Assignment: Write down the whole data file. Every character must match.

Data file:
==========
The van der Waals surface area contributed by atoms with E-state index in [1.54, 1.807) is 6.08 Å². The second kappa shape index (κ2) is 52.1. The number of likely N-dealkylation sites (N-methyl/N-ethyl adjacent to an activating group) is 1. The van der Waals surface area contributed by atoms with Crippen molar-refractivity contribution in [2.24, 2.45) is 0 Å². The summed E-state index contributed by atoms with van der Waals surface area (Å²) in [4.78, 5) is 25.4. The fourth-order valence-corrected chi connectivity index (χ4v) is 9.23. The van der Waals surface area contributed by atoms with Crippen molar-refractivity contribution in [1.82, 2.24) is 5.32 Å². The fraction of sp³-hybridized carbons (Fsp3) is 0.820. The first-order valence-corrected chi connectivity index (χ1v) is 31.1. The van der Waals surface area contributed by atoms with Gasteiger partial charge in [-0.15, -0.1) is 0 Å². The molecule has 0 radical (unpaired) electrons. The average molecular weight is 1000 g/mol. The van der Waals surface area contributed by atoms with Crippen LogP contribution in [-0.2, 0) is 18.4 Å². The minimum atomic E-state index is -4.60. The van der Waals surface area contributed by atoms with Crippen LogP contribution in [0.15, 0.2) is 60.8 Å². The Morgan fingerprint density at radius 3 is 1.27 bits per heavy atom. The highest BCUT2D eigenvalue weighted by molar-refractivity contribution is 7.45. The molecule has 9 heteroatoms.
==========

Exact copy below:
The van der Waals surface area contributed by atoms with E-state index in [1.54, 1.807) is 6.08 Å². The second kappa shape index (κ2) is 52.1. The number of likely N-dealkylation sites (N-methyl/N-ethyl adjacent to an activating group) is 1. The van der Waals surface area contributed by atoms with Crippen molar-refractivity contribution in [2.24, 2.45) is 0 Å². The summed E-state index contributed by atoms with van der Waals surface area (Å²) in [4.78, 5) is 25.4. The fourth-order valence-corrected chi connectivity index (χ4v) is 9.23. The van der Waals surface area contributed by atoms with Crippen molar-refractivity contribution in [1.82, 2.24) is 5.32 Å². The fraction of sp³-hybridized carbons (Fsp3) is 0.820. The first-order valence-corrected chi connectivity index (χ1v) is 31.1. The van der Waals surface area contributed by atoms with Gasteiger partial charge in [-0.15, -0.1) is 0 Å². The molecule has 0 radical (unpaired) electrons. The average molecular weight is 1000 g/mol. The van der Waals surface area contributed by atoms with Crippen LogP contribution in [-0.2, 0) is 18.4 Å². The minimum atomic E-state index is -4.60. The van der Waals surface area contributed by atoms with Crippen LogP contribution in [0.15, 0.2) is 60.8 Å². The Morgan fingerprint density at radius 3 is 1.27 bits per heavy atom. The highest BCUT2D eigenvalue weighted by molar-refractivity contribution is 7.45. The molecule has 9 heteroatoms.